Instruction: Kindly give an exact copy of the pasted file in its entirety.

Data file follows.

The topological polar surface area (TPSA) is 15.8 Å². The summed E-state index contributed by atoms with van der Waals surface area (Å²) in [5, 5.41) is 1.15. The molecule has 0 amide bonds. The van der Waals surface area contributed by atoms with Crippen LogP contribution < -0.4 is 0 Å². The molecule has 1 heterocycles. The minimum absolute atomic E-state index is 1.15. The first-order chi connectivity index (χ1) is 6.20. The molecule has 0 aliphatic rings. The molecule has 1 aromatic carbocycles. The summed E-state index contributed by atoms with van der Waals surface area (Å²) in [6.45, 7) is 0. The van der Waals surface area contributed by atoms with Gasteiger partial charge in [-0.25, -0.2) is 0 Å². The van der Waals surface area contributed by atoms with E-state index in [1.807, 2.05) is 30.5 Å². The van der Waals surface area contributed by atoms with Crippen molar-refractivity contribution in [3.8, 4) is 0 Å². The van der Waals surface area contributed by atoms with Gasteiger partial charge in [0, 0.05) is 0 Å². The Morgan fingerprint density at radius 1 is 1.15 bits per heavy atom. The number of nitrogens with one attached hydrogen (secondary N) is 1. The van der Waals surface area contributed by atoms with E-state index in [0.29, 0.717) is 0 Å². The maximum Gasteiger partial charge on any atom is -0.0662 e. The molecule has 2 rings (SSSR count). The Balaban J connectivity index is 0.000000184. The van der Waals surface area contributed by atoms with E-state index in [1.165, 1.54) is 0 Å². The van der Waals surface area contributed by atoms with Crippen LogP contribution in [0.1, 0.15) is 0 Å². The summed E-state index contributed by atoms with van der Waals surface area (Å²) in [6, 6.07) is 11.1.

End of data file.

The topological polar surface area (TPSA) is 15.8 Å². The summed E-state index contributed by atoms with van der Waals surface area (Å²) in [5, 5.41) is 1.15. The molecule has 0 amide bonds. The van der Waals surface area contributed by atoms with Crippen LogP contribution < -0.4 is 0 Å². The molecule has 1 heterocycles. The minimum absolute atomic E-state index is 1.15. The first-order chi connectivity index (χ1) is 6.20. The molecule has 0 aliphatic rings. The molecule has 1 aromatic carbocycles. The summed E-state index contributed by atoms with van der Waals surface area (Å²) in [6.45, 7) is 0. The van der Waals surface area contributed by atoms with Gasteiger partial charge in [-0.25, -0.2) is 0 Å². The van der Waals surface area contributed by atoms with E-state index in [1.807, 2.05) is 30.5 Å². The van der Waals surface area contributed by atoms with Crippen molar-refractivity contribution in [3.8, 4) is 0 Å². The van der Waals surface area contributed by atoms with Gasteiger partial charge in [0, 0.05) is 0 Å². The Morgan fingerprint density at radius 1 is 1.15 bits per heavy atom. The number of nitrogens with one attached hydrogen (secondary N) is 1. The van der Waals surface area contributed by atoms with E-state index in [0.29, 0.717) is 0 Å². The maximum Gasteiger partial charge on any atom is -0.0662 e. The molecule has 2 rings (SSSR count). The Balaban J connectivity index is 0.000000184. The van der Waals surface area contributed by atoms with E-state index in [1.165, 1.54) is 0 Å². The van der Waals surface area contributed by atoms with Crippen LogP contribution in [0.1, 0.15) is 0 Å². The summed E-state index contributed by atoms with van der Waals surface area (Å²) in [6, 6.07) is 11.1.